Written by the Brother’s Grimm
In the olden time, when wishing was having, there lived a King, whose daughters were all beautiful; but the youngest was so exceedingly beautiful that the Sun himself, although he saw her very often, was enchanted every time she came out into the sunshine.
Near the castle of this King was a large and gloomy forest, and in the midst stood an old lime-tree, beneath whose branches splashed a little fountain; so, whenever it was very hot, the King’s youngest daughter ran off into this wood, and sat down by the side of this fountain; and, when she felt bored, would often divert herself by throwing a golden ball up in the air and catching it. And this was her favourite amusement.
Now, one day it happened, that this golden ball, when the King’s daughter threw it into the air, did not fall down into her hand, but on the grass; and then it rolled past her into the fountain. The King’s daughter followed the ball with her eyes, but it disappeared beneath the water, which was so deep that no one could see to the bottom. Then she began to cry louder and louder; and, as she cried, a voice called out, “Why are you crying, O King’s daughter? your tears would melt even a stone.” And she looked around to the spot from where the voice came, and saw a Frog stretching his thick head out of the water. “Ah! you old water-paddler,” said she, “was it you that spoke? I am weeping for my golden ball, which has slipped away from me into the water.”
“Be quiet, and do not cry,” answered the Frog; “I can help you. But what will you give me if I fetch your plaything up again?”
“What will you have, dear Frog?” she said. “My dresses, my pearls and jewels, or the golden crown which I wear?”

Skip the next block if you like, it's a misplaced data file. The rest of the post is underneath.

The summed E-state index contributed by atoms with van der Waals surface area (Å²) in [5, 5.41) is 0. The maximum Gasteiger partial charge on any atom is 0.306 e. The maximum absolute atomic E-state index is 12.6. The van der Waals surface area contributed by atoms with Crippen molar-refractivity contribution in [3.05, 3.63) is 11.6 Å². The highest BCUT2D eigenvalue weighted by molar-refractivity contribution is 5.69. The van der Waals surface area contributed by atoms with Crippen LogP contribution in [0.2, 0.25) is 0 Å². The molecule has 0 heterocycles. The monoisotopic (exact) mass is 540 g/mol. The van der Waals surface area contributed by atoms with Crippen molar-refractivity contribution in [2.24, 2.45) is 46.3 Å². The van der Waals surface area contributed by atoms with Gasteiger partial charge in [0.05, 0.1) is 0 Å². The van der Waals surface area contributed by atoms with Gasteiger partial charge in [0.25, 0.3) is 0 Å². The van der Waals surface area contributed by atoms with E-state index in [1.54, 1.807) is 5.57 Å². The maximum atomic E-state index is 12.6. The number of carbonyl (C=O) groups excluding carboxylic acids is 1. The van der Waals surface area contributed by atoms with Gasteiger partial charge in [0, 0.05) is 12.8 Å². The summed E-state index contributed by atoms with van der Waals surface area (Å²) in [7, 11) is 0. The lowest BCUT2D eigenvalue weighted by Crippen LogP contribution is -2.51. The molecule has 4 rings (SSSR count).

The Frog answered, “Dresses, or jewels, or golden crowns, are not for me; but if you will love me, and let me be your companion and playfellow, and sit at your table, and eat from your golden plate, and drink out of your cup, and sleep in your room,—if you will promise me all these, then I will dive down and fetch your golden ball.”
“Oh, I will promise you all,” said she, “if you will only get me my ball.” But she thought to herself, “What is the silly Frog chattering about? Let him stay in the water where he belongs.” But the Frog, as soon as he had received her promise, drew his head under the water and dived down. Presently he swam up again with the ball in his mouth, and threw it on the grass. The King’s daughter was full of joy when she again saw her beautiful plaything; she grabbed it up, she ran off immediately. “Stop! stop!” cried the Frog; “take me with you. I cannot run as you can.” But all his croaking was useless; although it was loud enough, the King’s daughter did not hear it, but, hastening home, soon forgot the poor Frog, who was obliged to leap back into the fountain.
The next day, when the King’s daughter was sitting at her table with her father and all his courtiers, and was eating from her own little golden plate, something was heard coming up the marble stairs, splish-splash, splish-splash; and when it had arrived at the top, it knocked at the door, and a voice said, “Open the door, youngest daughter of the King!” So she rose and went to see who it was that called her; but when she opened the door and caught sight of the Frog, she shut it again quickly, and sat down at the table, looking very pale. But the King saw that her heart was beating quickly, and asked her whether it was a giant who had come to fetch her away who stood at the door. “Oh, no!” she answered; “it is no giant, but an ugly Frog.”